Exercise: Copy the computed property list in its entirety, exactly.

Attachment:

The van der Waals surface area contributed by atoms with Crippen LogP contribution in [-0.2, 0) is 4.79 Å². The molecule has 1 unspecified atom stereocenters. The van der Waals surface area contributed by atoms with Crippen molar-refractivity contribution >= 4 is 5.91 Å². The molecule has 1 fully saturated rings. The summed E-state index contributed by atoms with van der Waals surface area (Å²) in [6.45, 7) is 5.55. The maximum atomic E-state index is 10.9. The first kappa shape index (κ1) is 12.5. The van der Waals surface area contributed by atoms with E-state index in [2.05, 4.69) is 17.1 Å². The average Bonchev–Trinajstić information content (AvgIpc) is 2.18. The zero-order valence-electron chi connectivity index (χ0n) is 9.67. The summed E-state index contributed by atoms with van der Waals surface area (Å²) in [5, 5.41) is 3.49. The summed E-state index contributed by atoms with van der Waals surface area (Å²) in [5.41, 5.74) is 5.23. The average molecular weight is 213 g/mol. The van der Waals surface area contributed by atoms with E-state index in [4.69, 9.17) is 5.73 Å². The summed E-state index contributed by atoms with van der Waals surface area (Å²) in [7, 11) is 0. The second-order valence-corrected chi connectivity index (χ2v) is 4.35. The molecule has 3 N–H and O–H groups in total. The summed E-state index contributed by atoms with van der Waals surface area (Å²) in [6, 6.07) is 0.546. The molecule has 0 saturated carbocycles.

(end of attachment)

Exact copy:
The van der Waals surface area contributed by atoms with Crippen LogP contribution in [-0.2, 0) is 4.79 Å². The molecule has 1 unspecified atom stereocenters. The van der Waals surface area contributed by atoms with Crippen molar-refractivity contribution >= 4 is 5.91 Å². The molecule has 1 fully saturated rings. The summed E-state index contributed by atoms with van der Waals surface area (Å²) in [6.45, 7) is 5.55. The maximum atomic E-state index is 10.9. The first kappa shape index (κ1) is 12.5. The van der Waals surface area contributed by atoms with E-state index in [2.05, 4.69) is 17.1 Å². The average Bonchev–Trinajstić information content (AvgIpc) is 2.18. The zero-order valence-electron chi connectivity index (χ0n) is 9.67. The summed E-state index contributed by atoms with van der Waals surface area (Å²) in [5, 5.41) is 3.49. The summed E-state index contributed by atoms with van der Waals surface area (Å²) in [5.41, 5.74) is 5.23. The average molecular weight is 213 g/mol. The van der Waals surface area contributed by atoms with E-state index in [4.69, 9.17) is 5.73 Å². The summed E-state index contributed by atoms with van der Waals surface area (Å²) in [7, 11) is 0. The second-order valence-corrected chi connectivity index (χ2v) is 4.35. The molecule has 3 N–H and O–H groups in total. The summed E-state index contributed by atoms with van der Waals surface area (Å²) in [6, 6.07) is 0.546. The molecule has 0 saturated carbocycles.